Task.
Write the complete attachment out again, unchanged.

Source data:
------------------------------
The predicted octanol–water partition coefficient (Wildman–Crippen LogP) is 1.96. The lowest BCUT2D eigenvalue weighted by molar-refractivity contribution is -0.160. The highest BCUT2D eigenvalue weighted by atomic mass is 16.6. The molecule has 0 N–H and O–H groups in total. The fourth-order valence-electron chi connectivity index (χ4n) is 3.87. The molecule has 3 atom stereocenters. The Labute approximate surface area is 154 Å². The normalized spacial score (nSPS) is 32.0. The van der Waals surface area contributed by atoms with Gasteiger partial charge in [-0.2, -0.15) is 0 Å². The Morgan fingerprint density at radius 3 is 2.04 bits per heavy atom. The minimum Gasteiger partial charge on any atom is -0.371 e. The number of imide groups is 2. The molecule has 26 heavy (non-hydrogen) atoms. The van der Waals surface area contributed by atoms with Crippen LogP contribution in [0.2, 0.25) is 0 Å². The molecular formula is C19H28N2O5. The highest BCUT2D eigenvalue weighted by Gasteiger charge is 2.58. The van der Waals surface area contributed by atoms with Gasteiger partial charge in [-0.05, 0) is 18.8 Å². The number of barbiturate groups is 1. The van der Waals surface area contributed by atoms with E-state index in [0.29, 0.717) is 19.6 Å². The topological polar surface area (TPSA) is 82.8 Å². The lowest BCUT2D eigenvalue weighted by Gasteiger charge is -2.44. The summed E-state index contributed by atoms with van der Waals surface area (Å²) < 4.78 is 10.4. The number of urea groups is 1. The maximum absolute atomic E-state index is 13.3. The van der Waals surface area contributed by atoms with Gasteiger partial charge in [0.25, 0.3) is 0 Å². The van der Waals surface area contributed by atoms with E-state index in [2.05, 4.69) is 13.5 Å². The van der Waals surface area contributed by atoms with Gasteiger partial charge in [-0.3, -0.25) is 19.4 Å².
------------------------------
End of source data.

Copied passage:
The predicted octanol–water partition coefficient (Wildman–Crippen LogP) is 1.96. The lowest BCUT2D eigenvalue weighted by molar-refractivity contribution is -0.160. The highest BCUT2D eigenvalue weighted by atomic mass is 16.6. The molecule has 0 N–H and O–H groups in total. The fourth-order valence-electron chi connectivity index (χ4n) is 3.87. The molecule has 3 atom stereocenters. The Labute approximate surface area is 154 Å². The normalized spacial score (nSPS) is 32.0. The van der Waals surface area contributed by atoms with Gasteiger partial charge in [-0.2, -0.15) is 0 Å². The Morgan fingerprint density at radius 3 is 2.04 bits per heavy atom. The minimum Gasteiger partial charge on any atom is -0.371 e. The number of imide groups is 2. The molecule has 26 heavy (non-hydrogen) atoms. The van der Waals surface area contributed by atoms with Crippen LogP contribution in [0.2, 0.25) is 0 Å². The molecular formula is C19H28N2O5. The highest BCUT2D eigenvalue weighted by Gasteiger charge is 2.58. The van der Waals surface area contributed by atoms with Gasteiger partial charge in [-0.05, 0) is 18.8 Å². The number of barbiturate groups is 1. The van der Waals surface area contributed by atoms with E-state index in [0.29, 0.717) is 19.6 Å². The topological polar surface area (TPSA) is 82.8 Å². The lowest BCUT2D eigenvalue weighted by Gasteiger charge is -2.44. The summed E-state index contributed by atoms with van der Waals surface area (Å²) < 4.78 is 10.4. The number of urea groups is 1. The maximum absolute atomic E-state index is 13.3. The van der Waals surface area contributed by atoms with Gasteiger partial charge in [0.25, 0.3) is 0 Å². The van der Waals surface area contributed by atoms with E-state index in [2.05, 4.69) is 13.5 Å². The van der Waals surface area contributed by atoms with Gasteiger partial charge in [-0.3, -0.25) is 19.4 Å².